TOCAT - Transnational Organised Crime and Translation

Research Institution / Organisation

University of East Anglia

In Collaboration With

Leuven University (Belgium), College of Policing, partner constabularies in England and partner forces in Belgium

Principal Researcher

Dr Joanna Drugan

Level of Research

Professional / Work-based

Project Start Date

November 2016

Research Context

Our societies are more diverse than ever – more than 300 languages are spoken in the UK today. This increased diversity has had a major impact for the police. Officers now have to investigate and combat organised crime ‘networks’ whose members communicate across multiple languages. Police therefore increasingly need translators to be able to investigate serious crimes such as people trafficking and child sexual exploitation. This involves significant challenges, including cost, number of languages, quality and the limited supply of qualified linguists.

In the Transnational Organised Crime and Translation (TOCAT) project, researchers, the police and translation providers will work together to understand and face up to these challenges. Our starting point is the need for practical guidance to help police officers and translators work together as effectively as possible.

The main questions we will be asking are:

  • How can police work more effectively to understand and fight transnational organised crime such as people trafficking when it is conducted across different languages? In particular, how should police work with translators when victims, witnesses or suspects don’t speak the same language as investigators?
  • Is the planned police approach effective in practice, and, where it is not, what can be done to enhance it?
  • What are the experiences of frontline workers (police officers, support workers, translators) when they face these new challenges, and can they help us develop a better overall understanding of transnational organised crime?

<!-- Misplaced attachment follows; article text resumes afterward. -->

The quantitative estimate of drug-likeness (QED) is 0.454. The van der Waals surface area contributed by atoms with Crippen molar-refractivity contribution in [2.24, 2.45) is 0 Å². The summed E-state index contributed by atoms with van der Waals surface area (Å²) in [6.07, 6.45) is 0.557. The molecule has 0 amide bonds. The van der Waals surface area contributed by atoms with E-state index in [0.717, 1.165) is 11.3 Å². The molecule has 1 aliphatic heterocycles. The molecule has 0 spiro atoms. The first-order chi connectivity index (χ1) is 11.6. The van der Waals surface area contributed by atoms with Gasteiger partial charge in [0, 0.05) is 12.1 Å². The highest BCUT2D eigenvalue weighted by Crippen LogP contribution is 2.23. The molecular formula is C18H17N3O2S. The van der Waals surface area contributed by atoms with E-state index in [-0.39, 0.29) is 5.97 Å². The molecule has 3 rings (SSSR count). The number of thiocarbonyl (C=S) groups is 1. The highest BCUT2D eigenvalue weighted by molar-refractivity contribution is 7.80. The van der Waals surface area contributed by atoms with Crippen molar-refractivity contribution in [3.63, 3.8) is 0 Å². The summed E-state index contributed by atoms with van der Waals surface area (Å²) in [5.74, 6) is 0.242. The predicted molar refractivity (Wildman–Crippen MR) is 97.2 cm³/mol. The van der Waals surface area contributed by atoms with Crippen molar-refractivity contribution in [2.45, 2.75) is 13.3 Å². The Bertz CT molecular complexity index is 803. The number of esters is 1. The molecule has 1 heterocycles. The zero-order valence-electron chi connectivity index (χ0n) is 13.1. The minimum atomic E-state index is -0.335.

We will focus particularly on the crimes of human trafficking and smuggling in this project. We will also focus on the impact of language challenges on front line workers, notably police officers and translators.

Research Methodology

​A working group has drafted official new UK guidelines for police to use when they work with translators.

The TOCAT project team will conduct a trial of these new guidelines, using a ‘Test, Learn, Adapt’ approach. Up to 150 police officers from three partner forces and agencies in the UK, and further volunteer officers from partner forces in Belgium, will be trained to use the guidelines, then researchers will interview and ‘shadow’ officers as they work to measure their effectiveness in practice, as well as any other potential needs identified by the users. This will allow us to revise the approach to make it better suited to actual needs. The Belgian trial will also allow us to test how far the approach can be ‘translated’ to other countries facing similar challenges, since transnational crime operates across national borders.

We will use mixed quantitative and qualitative methods, including questionnaires, semi-structured interviews, focus groups, observation and ethnographic interviews/shadowing.

Interim reports and publications

Date due for completion

December 2019
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